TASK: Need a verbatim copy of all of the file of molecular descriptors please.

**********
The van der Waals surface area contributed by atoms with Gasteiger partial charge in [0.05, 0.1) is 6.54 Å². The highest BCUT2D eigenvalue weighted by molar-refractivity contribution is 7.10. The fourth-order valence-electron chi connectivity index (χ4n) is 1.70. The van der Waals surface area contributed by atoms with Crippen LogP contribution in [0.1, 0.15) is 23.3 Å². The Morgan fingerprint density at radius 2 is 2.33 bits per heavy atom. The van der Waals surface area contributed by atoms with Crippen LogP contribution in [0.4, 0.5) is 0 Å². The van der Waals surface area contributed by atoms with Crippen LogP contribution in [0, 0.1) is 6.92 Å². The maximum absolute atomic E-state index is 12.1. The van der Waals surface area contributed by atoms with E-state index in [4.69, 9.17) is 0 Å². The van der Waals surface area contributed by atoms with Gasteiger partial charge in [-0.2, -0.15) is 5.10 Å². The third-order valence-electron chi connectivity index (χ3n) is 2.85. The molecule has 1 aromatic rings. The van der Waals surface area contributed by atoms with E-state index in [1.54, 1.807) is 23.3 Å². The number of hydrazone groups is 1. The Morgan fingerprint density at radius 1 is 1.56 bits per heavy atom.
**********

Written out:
The van der Waals surface area contributed by atoms with Gasteiger partial charge in [0.05, 0.1) is 6.54 Å². The highest BCUT2D eigenvalue weighted by molar-refractivity contribution is 7.10. The fourth-order valence-electron chi connectivity index (χ4n) is 1.70. The van der Waals surface area contributed by atoms with Crippen LogP contribution in [0.1, 0.15) is 23.3 Å². The Morgan fingerprint density at radius 2 is 2.33 bits per heavy atom. The van der Waals surface area contributed by atoms with Crippen LogP contribution in [0.4, 0.5) is 0 Å². The van der Waals surface area contributed by atoms with Crippen LogP contribution in [0, 0.1) is 6.92 Å². The maximum absolute atomic E-state index is 12.1. The van der Waals surface area contributed by atoms with E-state index in [4.69, 9.17) is 0 Å². The van der Waals surface area contributed by atoms with Gasteiger partial charge in [-0.2, -0.15) is 5.10 Å². The third-order valence-electron chi connectivity index (χ3n) is 2.85. The molecule has 1 aromatic rings. The van der Waals surface area contributed by atoms with E-state index in [1.54, 1.807) is 23.3 Å². The number of hydrazone groups is 1. The Morgan fingerprint density at radius 1 is 1.56 bits per heavy atom.